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Here's one you missed, based on painful, expensive direct experience in my Forever War with Kingfish.

If the fog's dense enough, the attacker's on board mortars are useless. The problem is that it's essentially impossible for an HQ to see far enough ahead to target while remaining in red contact with the mortar AND meeting the 100m minimum range requirement for the mortar. You can't freetube even a 60mm mortar to get around this restriction either.

Time and again in our current game I theoretically met all the requirements, but still couldn't get a target line to stick. My mortar teams are no more useful than pig iron. Believe me when I say I could use their fires.

Scouts (split squads) are an absolute necessity, and trust me on this, they'll take

some real lumps. Expect your troops, even Regulars, to do all kinds of highly irrational things. Even with precautions they'll manage to shoot each other, run like scared mice without losing a man, fail to execute even the most straightforward commands, and, oh yes, ignore enemy troops in LOS at spitting range--

while being charged. Their morale is very brittle.

Mines are much easier to find by stepping on them, firefights are devastating, but maneuver is greatly improved by the absence of long range enemy MG fires. My current game with Kingfish is easily the most tactical maneuvering I've done since I started playing this game, and such tactics as bypassing points of resistance and outflanking revealed static defenses become doable, albeit awfully exciting. Big risks can pay major dividends, but they can easily get your force shredded.

For the record, we're playing a QB with computer selected forces. We've both seen the above craziness and worse. Kingfish got so browned off at some of his troops he asked me to kill them or he'd do it himself.

Fighting in the fog is NOT for the faint at heart. It WILL test your daring and your courage.


John Kettler

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Originally posted by Leonidas:

I was about to say the opposite. I think low visibility helps the defender, because the attacker can't support his front units with his rear units. Another advantage is that the defender gets a devastating close range shot to start any infantry confrontations. My thought is that low visibility must have helped the defender in the actual war, because most attacks were launched in daylight.

No, you're wrong : night/fog are the attacker's friends, because it allows him to strike where he wants, in force, without the defender being able to group and greet the attack.

OK, you can make killer ambushes, but any competent attacker wil send first some low value scouts to trigger them...

Only solution is to *guess* correctly where the attack will take place, and have yourself "scout" units to detect that, then a flexible defense to react accordingly.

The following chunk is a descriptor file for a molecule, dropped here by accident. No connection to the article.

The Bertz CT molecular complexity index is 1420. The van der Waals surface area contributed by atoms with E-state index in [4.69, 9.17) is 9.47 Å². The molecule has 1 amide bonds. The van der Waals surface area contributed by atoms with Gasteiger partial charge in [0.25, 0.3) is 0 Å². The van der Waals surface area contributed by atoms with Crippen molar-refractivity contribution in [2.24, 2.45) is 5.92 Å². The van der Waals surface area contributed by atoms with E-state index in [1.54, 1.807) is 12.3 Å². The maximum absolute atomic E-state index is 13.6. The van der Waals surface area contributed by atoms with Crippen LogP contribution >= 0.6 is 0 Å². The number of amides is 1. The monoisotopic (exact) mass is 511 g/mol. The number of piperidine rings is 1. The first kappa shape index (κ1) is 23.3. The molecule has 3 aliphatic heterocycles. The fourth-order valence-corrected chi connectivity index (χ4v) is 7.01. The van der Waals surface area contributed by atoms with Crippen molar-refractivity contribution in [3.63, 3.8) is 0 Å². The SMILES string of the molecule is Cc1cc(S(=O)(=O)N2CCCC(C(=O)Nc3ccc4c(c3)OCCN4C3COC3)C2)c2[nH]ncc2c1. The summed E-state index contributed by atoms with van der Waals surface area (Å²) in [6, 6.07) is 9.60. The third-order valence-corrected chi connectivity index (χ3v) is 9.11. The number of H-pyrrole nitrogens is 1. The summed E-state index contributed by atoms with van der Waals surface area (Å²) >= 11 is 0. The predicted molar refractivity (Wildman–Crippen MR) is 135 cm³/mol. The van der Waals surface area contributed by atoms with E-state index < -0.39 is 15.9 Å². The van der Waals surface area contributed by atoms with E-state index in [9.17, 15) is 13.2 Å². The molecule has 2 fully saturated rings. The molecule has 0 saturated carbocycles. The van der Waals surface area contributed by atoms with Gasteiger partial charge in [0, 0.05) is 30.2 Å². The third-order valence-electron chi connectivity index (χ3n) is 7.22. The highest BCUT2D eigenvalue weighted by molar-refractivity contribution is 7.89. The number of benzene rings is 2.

All this doesn't even out : with same forces, a defender will have a *much* harder time at night or fog than in a sunny day.

Why do you think the Ardennes offensive started in bad weather ? not just because of allied air superority...

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I'm currently finishing two PBEM games with maximum visibility of 52 and 84 meters, and here's my fresh, hands on advice smile.gif

Armor still rules if you use it correctly. Jason's advice on this was much to the point. Spot enemy armor with infantry, and then surprise them with your own tanks (just killed 3 Hetzers using this tactics in one game). Against infantry, first use infantry units to spot and pin the enemy, and then bring tanks or halftracks in to finish them. HTs have been surprisingly useful in these situations. On the defence side it is more difficult. My best advice is to keep your tanks behind your strongholds and counterattack when you spot enemy tanks.

When it comes to infantry, if attacking use very tight formations and T- or V-shaped platoons so that you have maximum concentrated firepower. Try to engage single enemy units. Smoke might still be very useful for separating enemy infantry units from their close support. Defence is again somewhat more complicated, but I'd go with Jason again and recommend minefields in front of your strongholds, TRPs and deception. Oh, and remember that deception can be very useful when attacking also.

I think that fog battles are great fun since you will have lots of surprises. Use deception tactics, and at least one of you will have even greater fun biggrin.gif

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Great Post.

This thread has perfect timing.

I just started a meeting engagement that had time and weather set as random and sure enough it’s at night and heavy fog. It has only a 27meter LOS!

So much for my mortars.

And armor to armor will be barrel to barrel.

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Originally posted by Pascal DI FOLCO:

No, you're wrong : night/fog are the attacker's friends